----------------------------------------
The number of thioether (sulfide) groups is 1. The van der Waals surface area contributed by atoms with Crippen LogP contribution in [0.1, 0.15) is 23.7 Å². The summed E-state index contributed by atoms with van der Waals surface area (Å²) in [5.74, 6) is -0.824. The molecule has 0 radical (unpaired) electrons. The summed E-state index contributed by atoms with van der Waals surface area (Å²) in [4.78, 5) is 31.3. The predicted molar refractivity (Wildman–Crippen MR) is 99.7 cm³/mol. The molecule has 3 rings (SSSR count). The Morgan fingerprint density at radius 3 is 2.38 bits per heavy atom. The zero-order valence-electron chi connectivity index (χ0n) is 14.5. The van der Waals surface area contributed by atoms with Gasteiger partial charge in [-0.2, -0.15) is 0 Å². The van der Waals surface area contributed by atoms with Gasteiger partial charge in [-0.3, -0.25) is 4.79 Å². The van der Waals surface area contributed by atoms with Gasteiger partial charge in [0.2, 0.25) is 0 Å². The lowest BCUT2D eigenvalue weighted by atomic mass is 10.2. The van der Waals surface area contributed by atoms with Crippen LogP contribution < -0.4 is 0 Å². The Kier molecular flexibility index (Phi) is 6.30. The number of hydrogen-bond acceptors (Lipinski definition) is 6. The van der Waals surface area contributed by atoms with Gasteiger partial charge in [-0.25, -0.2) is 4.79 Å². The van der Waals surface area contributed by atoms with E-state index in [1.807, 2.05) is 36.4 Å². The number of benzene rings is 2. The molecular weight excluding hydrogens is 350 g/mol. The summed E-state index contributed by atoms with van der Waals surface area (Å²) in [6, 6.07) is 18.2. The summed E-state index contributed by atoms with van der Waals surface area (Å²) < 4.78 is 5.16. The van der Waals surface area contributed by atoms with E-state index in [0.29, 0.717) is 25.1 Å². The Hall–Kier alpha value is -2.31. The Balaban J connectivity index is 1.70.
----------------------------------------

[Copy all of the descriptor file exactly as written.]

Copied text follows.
The number of thioether (sulfide) groups is 1. The van der Waals surface area contributed by atoms with Crippen LogP contribution in [0.1, 0.15) is 23.7 Å². The summed E-state index contributed by atoms with van der Waals surface area (Å²) in [5.74, 6) is -0.824. The molecule has 0 radical (unpaired) electrons. The summed E-state index contributed by atoms with van der Waals surface area (Å²) in [4.78, 5) is 31.3. The predicted molar refractivity (Wildman–Crippen MR) is 99.7 cm³/mol. The molecule has 3 rings (SSSR count). The Morgan fingerprint density at radius 3 is 2.38 bits per heavy atom. The zero-order valence-electron chi connectivity index (χ0n) is 14.5. The van der Waals surface area contributed by atoms with Gasteiger partial charge in [-0.2, -0.15) is 0 Å². The van der Waals surface area contributed by atoms with Gasteiger partial charge in [-0.3, -0.25) is 4.79 Å². The van der Waals surface area contributed by atoms with Gasteiger partial charge in [0.2, 0.25) is 0 Å². The lowest BCUT2D eigenvalue weighted by atomic mass is 10.2. The van der Waals surface area contributed by atoms with Crippen LogP contribution < -0.4 is 0 Å². The Kier molecular flexibility index (Phi) is 6.30. The number of hydrogen-bond acceptors (Lipinski definition) is 6. The van der Waals surface area contributed by atoms with Gasteiger partial charge in [-0.25, -0.2) is 4.79 Å². The van der Waals surface area contributed by atoms with E-state index in [1.807, 2.05) is 36.4 Å². The number of benzene rings is 2. The molecular weight excluding hydrogens is 350 g/mol. The summed E-state index contributed by atoms with van der Waals surface area (Å²) in [6, 6.07) is 18.2. The summed E-state index contributed by atoms with van der Waals surface area (Å²) < 4.78 is 5.16. The van der Waals surface area contributed by atoms with E-state index in [0.29, 0.717) is 25.1 Å². The Hall–Kier alpha value is -2.31. The Balaban J connectivity index is 1.70.